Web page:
A Hybrid Workforce Demands A Modernized WAN Strategy
The workforce has changed dramatically in just a few years. We went from working in offices, to working from home, to a hybrid workforce – and lifestyle – where we work from anywhere. Has your infrastructure kept up with the changes, or are you still operating with legacy systems? Have your security policies kept up? Are you spending more time holding things together than you are focusing on strategy? These are questions that need answers. I’ll focus here on the Wide Area Network (WAN) which is a key piece of your infrastructure that’s easy to overlook with so many moving parts of the business today.
In some ways, this rapid evolution of work reminds me of the old days of browsing the web on your big-screen TV. Today, we have Smart TVs with internet connections, browsers and apps. But, it didn’t start that way. Consumers drove this sea change in the living room by trotting our computers out of the den and hooking them up to the TV with whatever connection and cable were available. It was cumbersome and often just cobbled together. But if you wanted to share something on the big screen, that was what you had to work with.
Since then, most of us have modernized our consumer infrastructure with smart TVs, advanced sound systems and the like. Often, that’s the way technologies evolve. People work with what they have to achieve their goals. Then technology comes along to make it better, more convenient and more scalable into the future.
And I think we’re at that kind of transition point in enterprise connectivity as hybrid workforces evolve out of the pandemic scramble.
Modernizing the WAN for the hybrid workforce
The hybrid workforce is more complicated from a service and security standpoint than the work from home era. It is not simply that some employees are at home, and some are in the office. The whole definition of remote access has changed and the workhorse security technology of the past – the Virtual Private Network (VPN) – might not be enough. It’s more like hooking up the notebook to the TV, than the Smart TV.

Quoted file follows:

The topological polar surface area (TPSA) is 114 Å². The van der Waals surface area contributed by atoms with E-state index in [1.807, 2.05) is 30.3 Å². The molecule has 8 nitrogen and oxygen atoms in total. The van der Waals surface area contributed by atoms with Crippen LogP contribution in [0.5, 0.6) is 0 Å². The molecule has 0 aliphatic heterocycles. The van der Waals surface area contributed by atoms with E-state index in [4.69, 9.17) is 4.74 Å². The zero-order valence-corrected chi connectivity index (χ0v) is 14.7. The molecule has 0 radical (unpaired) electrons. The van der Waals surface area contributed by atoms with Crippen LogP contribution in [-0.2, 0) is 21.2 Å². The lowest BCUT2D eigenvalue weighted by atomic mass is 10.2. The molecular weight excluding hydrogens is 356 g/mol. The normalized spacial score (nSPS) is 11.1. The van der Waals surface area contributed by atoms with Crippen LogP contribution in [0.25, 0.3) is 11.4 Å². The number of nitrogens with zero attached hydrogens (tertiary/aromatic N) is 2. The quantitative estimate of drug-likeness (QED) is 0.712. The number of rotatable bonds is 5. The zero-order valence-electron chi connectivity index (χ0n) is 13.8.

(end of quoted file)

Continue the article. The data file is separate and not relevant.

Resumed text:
Modern approaches such as Secure Access Services Edge (SASE) and Zero Trust Architecture have emerged for this new world. They allow you to build profiles for people, places and devices so you know who is on your network and what they’re doing. If they do something they’re not authorized to do you can shut down access quickly. Or, if you don’t want them connecting from an airport public Wi-Fi you can deny or restrict access all together.
When I talk to customers, I often ask a set of questions so we can both understand the complexity of their particular environment:
- Where are your employees? As I said, this is not a simple question. The same employee could be at home one day, in the office the next, and on the road the day after that. Surveys suggest that almost 60 percent of the workforce want to work for a company with a flexible policy on remote work. So, adapting for a hybrid workforce is a strategic issue for recruiting and retaining talent. With that, network visibility becomes more challenging. Who is connecting, from where, and under what security criteria (are they in a coffee shop on public Wi-Fi?) cannot be taken for granted. And they are likely using different devices to access your resources in those different places and circumstances, impacting your security posture even further.
- Where are your apps and data? Apps and other resources have also accelerated their evolution, adding more complexity. By 2025, it’s estimated that more than 95 percent of new digital workloads will be deployed on cloud-native platforms. More resources are in the cloud, whether that’s a migration you’ve orchestrated, or simply the addition of more and more Software as a Service (SaaS) applications. Your employees might take different paths to get to different resources. But, they all need to be secure.
- Where are you in your cloud migration and adoption of new technology? This is different from simply knowing where your apps and resources are today. Where will they be two, five and ten years from now? What new technologies, such as the Internet of Things (IoT), will be added? IoT devices, for instance, access and use your resources just like an employee and they are potential avenues of attack for bad actors. Fortunately, modern security approaches let you build profiles for those IoT devices too.
Answering these questions can easily fill a whiteboard and the picture that emerges can look quite complicated. How do you simplify it? Modernize the architecture. It’s the equivalent of leaving the notebook in the den and putting in a Smart TV.
Because we can layer these new approaches into the network today you can scale into the future, evolve with technology and the threat landscape more smoothly. For the most part, this is all part of software-defined networking for the WAN. You’re not sinking a bunch of capital dollars into hardware that will be out of date in a couple years.